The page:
Napoleon III and Haussmann's Paris is one of the greatest architectural achievements of modern times, one that was established by Napoleon I who had a very deep admiration for ancient Rome. You need boulevards for those grand military parades and it isn't a bad idea to make it difficult for the rabble to put up barricades. I've always been part of the rabble myself - got to spend three months in Paris long ago and enjoyed every minute. Now I'm a bit too old for rebellion at a major level despite the fact there is much to complain of now - perhaps even more than then. The world is no smaller but modern weaponry and modern zealots leave few places as safe retreats.

More recently I've read a number of books about the Chinese invasion of Tibet and the brutal way they've affected 'reforms'. There are some very disturbing stories to say the least.

I've just read a couple of Amazon reviews of Hilary Mantel's book and have found our library does have a copy which I've ordered. It must still be popular because I'm number three in line. I've had a brief look at Marisa Linton's article about Robespierre and have bookmarked it for later.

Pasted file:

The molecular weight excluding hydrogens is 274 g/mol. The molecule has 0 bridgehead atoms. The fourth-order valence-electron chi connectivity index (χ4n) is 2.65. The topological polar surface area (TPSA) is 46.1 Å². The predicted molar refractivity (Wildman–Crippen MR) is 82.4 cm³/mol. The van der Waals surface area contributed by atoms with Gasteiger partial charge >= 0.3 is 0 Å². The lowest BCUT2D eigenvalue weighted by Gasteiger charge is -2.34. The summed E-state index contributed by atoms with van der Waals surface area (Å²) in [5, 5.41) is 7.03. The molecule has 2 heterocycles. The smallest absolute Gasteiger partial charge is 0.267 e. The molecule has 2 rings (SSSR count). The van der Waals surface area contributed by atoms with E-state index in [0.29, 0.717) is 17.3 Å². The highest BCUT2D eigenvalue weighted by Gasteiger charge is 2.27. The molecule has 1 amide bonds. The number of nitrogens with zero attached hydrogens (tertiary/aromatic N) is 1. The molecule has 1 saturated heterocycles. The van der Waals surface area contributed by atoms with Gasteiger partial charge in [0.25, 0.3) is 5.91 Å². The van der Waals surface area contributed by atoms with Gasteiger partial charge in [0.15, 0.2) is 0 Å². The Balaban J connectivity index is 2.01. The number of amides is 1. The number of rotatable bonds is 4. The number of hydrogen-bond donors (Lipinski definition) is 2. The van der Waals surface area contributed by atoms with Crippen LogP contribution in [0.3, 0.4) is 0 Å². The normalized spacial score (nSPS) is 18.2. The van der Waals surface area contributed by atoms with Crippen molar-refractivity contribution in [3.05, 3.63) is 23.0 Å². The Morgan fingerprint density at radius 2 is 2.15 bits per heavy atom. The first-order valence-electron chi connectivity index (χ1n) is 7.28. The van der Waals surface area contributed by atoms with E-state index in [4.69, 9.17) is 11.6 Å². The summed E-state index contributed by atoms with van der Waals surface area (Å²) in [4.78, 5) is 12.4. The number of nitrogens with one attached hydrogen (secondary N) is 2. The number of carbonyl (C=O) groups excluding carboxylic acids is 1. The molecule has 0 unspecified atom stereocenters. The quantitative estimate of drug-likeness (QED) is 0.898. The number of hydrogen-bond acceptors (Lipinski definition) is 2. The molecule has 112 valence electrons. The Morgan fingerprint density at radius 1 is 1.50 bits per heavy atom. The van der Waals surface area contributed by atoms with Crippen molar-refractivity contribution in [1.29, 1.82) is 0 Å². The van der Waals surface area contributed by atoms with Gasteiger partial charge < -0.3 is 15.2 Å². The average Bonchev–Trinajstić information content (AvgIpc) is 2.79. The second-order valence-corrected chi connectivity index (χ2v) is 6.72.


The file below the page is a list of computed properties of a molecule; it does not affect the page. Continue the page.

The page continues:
Many thanks again for writing.
All the best to you and Tom.

Should Fish More said...

Wish my typing was moire capablke at the moment, and no,not stoipping to correct the ring ginger's typois...
The commentsw on Bonaparte are fascinating and learned, I congratulate you and your respionders.
The rokle of France in world history is perhaps unmatched, if one examines the possible effects on current European history.
Again, sorry bout the typing
Mike

susan said...

Despite your regrettable injury, Mike, your comment is quite readable. In fact, I quite enjoyed the image you managed with the ring ginger's typois..
Whereas France came late to the revolution, Napoleon was a great admirer of what the US had achieved and was determined to end feudalism. Unfortunately, the craziness that ensued once the original battle against the Bourbons was done proved too much temptation for a man who felt he was the only one with all the right answers.
I'm glad you enjoyed the post. I usually avoid anything smacking of politics.
Best wishes

Lucy said...